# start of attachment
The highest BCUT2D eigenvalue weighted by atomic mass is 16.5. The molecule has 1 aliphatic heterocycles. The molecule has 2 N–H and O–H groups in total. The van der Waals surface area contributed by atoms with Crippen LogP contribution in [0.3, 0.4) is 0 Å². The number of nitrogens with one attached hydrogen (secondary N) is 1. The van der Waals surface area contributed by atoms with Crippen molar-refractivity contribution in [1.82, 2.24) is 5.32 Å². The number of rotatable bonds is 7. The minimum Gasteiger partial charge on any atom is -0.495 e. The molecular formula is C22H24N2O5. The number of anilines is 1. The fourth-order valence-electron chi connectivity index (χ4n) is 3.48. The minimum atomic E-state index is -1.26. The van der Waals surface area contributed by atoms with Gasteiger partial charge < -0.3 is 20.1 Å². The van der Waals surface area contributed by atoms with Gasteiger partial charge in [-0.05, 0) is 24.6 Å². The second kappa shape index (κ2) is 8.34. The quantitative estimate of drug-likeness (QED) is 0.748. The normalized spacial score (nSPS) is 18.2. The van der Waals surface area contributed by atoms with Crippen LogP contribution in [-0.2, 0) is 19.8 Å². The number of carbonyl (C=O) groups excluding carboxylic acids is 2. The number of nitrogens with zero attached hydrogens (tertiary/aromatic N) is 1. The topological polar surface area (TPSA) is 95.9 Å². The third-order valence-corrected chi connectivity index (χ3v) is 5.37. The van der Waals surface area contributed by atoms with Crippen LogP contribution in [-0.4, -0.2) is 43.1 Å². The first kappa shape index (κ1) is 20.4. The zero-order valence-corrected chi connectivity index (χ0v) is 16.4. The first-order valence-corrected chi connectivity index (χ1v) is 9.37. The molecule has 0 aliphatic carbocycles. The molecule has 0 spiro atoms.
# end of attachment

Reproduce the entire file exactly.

The highest BCUT2D eigenvalue weighted by atomic mass is 16.5. The molecule has 1 aliphatic heterocycles. The molecule has 2 N–H and O–H groups in total. The van der Waals surface area contributed by atoms with Crippen LogP contribution in [0.3, 0.4) is 0 Å². The number of nitrogens with one attached hydrogen (secondary N) is 1. The van der Waals surface area contributed by atoms with Crippen molar-refractivity contribution in [1.82, 2.24) is 5.32 Å². The number of rotatable bonds is 7. The minimum Gasteiger partial charge on any atom is -0.495 e. The molecular formula is C22H24N2O5. The number of anilines is 1. The fourth-order valence-electron chi connectivity index (χ4n) is 3.48. The minimum atomic E-state index is -1.26. The van der Waals surface area contributed by atoms with Gasteiger partial charge < -0.3 is 20.1 Å². The van der Waals surface area contributed by atoms with Gasteiger partial charge in [-0.05, 0) is 24.6 Å². The second kappa shape index (κ2) is 8.34. The quantitative estimate of drug-likeness (QED) is 0.748. The normalized spacial score (nSPS) is 18.2. The van der Waals surface area contributed by atoms with Crippen LogP contribution in [-0.2, 0) is 19.8 Å². The number of carbonyl (C=O) groups excluding carboxylic acids is 2. The number of nitrogens with zero attached hydrogens (tertiary/aromatic N) is 1. The topological polar surface area (TPSA) is 95.9 Å². The third-order valence-corrected chi connectivity index (χ3v) is 5.37. The van der Waals surface area contributed by atoms with Crippen LogP contribution in [-0.4, -0.2) is 43.1 Å². The first kappa shape index (κ1) is 20.4. The zero-order valence-corrected chi connectivity index (χ0v) is 16.4. The first-order valence-corrected chi connectivity index (χ1v) is 9.37. The molecule has 0 aliphatic carbocycles. The molecule has 0 spiro atoms.